Smart Stations: Redefining Space to Create a Better Pedestrian Environment
4 July 2018

Smart Stations: Redefining Space to Create a Better Pedestrian Environment

When one thinks of improvements to the pedestrian environment, images of public realm enhancements to footways and crossing points are often what comes to mind. However, there is an important element of the pedestrian environment that is often overlooked, that of routes and circulation corridors within stations.

Historically, the infrastructure needed to facilitate the circulation of passengers has seen stations be considered as ‘non-places’, a term coined by the French anthropologist Marc Augé referring to public spaces designed to be experienced by people in transit. This has resulted in many stations lacking identity and history.

Over recent years, the thinking around how stations are designed, renewed and perceived by passengers has shifted, with questions now asked on how architecture, lighting, digital technologies, graphics and visual art can be integrated to enhance everyday experiences of such ‘non-places’.

Rail travel, and therefore stations, hold great significance within the City of London. Over 300,000 workers within the City commute daily by public transport, equating to an 85% mode share. The City is home to ten London Underground, two DLR and six National Rail stations, all of which are well utilised. Approximately 870,000 entries and exits are made each day from the City’s underground stations, with over 230,000 made at Bank & Monument stations alone.

Each user of the public transport network, by right, is automatically also a pedestrian, both during the first/last mile element of journey at street level but also, often forgotten, within the station itself.

Developing a strategy that reclaims space within stations, from being seen solely as part of the public transport network to a pedestrian environment that is welcoming and adaptive to meet the needs of the individual user is a key issue.

This theory is well exploited by the award-winning Smart Station concept designed by SYSTRA.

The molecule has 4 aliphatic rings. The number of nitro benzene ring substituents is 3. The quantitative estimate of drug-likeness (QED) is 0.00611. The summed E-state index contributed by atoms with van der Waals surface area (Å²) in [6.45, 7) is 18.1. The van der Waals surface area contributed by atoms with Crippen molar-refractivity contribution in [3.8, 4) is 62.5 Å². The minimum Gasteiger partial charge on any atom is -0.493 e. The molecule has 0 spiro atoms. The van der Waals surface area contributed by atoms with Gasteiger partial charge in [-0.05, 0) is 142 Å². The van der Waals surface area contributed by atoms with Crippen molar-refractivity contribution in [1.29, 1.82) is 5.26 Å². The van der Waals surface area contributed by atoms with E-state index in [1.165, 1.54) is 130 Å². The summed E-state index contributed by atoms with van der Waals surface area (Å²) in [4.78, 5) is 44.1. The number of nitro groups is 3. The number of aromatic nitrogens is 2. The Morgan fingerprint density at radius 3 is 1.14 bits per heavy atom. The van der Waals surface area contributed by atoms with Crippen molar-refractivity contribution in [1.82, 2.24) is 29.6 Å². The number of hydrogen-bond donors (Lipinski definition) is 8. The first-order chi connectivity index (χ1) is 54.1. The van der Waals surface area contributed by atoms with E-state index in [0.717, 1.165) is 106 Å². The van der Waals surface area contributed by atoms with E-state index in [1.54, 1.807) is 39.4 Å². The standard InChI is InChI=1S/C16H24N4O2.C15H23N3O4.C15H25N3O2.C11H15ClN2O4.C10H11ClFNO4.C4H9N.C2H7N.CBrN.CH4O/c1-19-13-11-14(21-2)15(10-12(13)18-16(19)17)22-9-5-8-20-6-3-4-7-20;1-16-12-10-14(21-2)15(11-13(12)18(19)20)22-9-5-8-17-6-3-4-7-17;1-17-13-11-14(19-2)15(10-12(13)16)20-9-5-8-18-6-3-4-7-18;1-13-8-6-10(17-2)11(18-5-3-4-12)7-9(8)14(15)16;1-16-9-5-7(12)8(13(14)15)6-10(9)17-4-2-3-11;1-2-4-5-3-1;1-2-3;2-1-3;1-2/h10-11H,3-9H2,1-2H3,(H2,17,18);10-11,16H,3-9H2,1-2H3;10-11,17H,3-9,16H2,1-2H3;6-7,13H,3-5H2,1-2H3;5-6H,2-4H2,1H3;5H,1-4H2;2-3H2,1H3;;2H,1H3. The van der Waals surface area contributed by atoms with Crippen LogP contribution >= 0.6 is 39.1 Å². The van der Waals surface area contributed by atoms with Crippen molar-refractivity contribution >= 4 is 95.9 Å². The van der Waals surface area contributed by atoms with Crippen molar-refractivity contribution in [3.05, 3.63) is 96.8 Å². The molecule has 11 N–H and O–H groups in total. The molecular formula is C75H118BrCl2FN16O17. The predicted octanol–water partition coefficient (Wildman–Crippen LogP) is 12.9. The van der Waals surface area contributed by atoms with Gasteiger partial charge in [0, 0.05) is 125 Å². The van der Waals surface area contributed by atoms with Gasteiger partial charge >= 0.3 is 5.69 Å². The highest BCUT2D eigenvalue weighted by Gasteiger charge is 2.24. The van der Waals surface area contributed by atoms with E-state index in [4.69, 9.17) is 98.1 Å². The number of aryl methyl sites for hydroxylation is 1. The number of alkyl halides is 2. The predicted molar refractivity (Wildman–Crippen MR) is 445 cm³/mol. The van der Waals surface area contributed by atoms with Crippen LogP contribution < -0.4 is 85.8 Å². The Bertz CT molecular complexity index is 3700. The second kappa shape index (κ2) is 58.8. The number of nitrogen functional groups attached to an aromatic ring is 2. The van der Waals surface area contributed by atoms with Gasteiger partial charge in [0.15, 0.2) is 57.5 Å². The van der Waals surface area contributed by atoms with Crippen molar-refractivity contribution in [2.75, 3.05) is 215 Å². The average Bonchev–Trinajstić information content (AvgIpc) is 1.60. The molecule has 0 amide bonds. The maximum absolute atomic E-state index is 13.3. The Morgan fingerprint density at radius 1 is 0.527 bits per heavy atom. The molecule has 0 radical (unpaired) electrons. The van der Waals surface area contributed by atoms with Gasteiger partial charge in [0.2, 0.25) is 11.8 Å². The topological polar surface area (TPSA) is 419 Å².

The station becomes a smart place where a harmonious environment is created and involves all travellers’ senses. This new concept creates a dynamic environment that can be adjusted in real time with the use of sensors located outside and inside the station, controlled to be able to apply pre-defined scenarios to adjust light, sound and passenger displays to improve safety perception and comfort.

Passengers can also be ‘floating’ sensors of information that can be shared with the entire ecosystem and used to create advanced applications to provide new integrated services as an innovative answer to all passengers’ needs.

Internal circulations routes within stations are often designed to provide the most manageable solution for getting a passenger from a train to the street, with the experience of the passenger, and their connection to the environment in which they find themselves, often overlooked. Whilst the station’s primary role is to provide a convenient route from street-to-train, this can, and should, be done concurrently with providing the passenger with as pleasant a journey as possible.

The Smart Station concept can also be applied to make stations more sustainable and to reduce operating and maintenance costs, as well as re-engineering relevant processes in a more efficient way.

Only so much can be done to enhance the street-level pedestrian environment, the main focus of most pedestrian-orientated proposals. Shifting focus towards an equally important part of “pedestrian” life (circulation routes within stations), a better, healthier and more harmonious environment can be provided for pedestrians within the City.

In 2016, SYSTRA received the European Mobility Exhibition Innovation Award for the Smart Station concept (link contains two-minute video):

For more information, contact James Rhodes,

Top of the page
SYSTRA Ireland 2nd Floor, Riverview House, 21-23 City Quay, Republic of Ireland, Dublin 2. Registered Number 904799